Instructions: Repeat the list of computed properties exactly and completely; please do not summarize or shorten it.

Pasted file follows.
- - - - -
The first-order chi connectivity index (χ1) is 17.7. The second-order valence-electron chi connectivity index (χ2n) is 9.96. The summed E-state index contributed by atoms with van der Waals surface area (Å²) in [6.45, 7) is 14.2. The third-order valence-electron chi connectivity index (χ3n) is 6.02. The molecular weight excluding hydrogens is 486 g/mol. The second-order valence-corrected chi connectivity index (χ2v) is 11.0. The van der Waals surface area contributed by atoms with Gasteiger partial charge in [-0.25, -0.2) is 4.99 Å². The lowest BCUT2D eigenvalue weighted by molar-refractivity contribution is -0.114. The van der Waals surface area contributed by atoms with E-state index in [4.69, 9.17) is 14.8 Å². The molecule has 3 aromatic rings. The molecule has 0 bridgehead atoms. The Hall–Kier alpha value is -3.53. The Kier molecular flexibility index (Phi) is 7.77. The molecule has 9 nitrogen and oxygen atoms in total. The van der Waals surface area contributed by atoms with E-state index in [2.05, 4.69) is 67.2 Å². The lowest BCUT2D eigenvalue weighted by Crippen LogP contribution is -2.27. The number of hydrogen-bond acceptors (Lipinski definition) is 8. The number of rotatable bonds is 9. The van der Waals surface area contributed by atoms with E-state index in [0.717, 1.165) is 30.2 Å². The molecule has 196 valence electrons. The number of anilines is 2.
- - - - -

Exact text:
The first-order chi connectivity index (χ1) is 17.7. The second-order valence-electron chi connectivity index (χ2n) is 9.96. The summed E-state index contributed by atoms with van der Waals surface area (Å²) in [6.45, 7) is 14.2. The third-order valence-electron chi connectivity index (χ3n) is 6.02. The molecular weight excluding hydrogens is 486 g/mol. The second-order valence-corrected chi connectivity index (χ2v) is 11.0. The van der Waals surface area contributed by atoms with Gasteiger partial charge in [-0.25, -0.2) is 4.99 Å². The lowest BCUT2D eigenvalue weighted by molar-refractivity contribution is -0.114. The van der Waals surface area contributed by atoms with E-state index in [4.69, 9.17) is 14.8 Å². The molecule has 3 aromatic rings. The molecule has 0 bridgehead atoms. The Hall–Kier alpha value is -3.53. The Kier molecular flexibility index (Phi) is 7.77. The molecule has 9 nitrogen and oxygen atoms in total. The van der Waals surface area contributed by atoms with E-state index in [2.05, 4.69) is 67.2 Å². The lowest BCUT2D eigenvalue weighted by Crippen LogP contribution is -2.27. The number of hydrogen-bond acceptors (Lipinski definition) is 8. The number of rotatable bonds is 9. The van der Waals surface area contributed by atoms with E-state index in [0.717, 1.165) is 30.2 Å². The molecule has 196 valence electrons. The number of anilines is 2.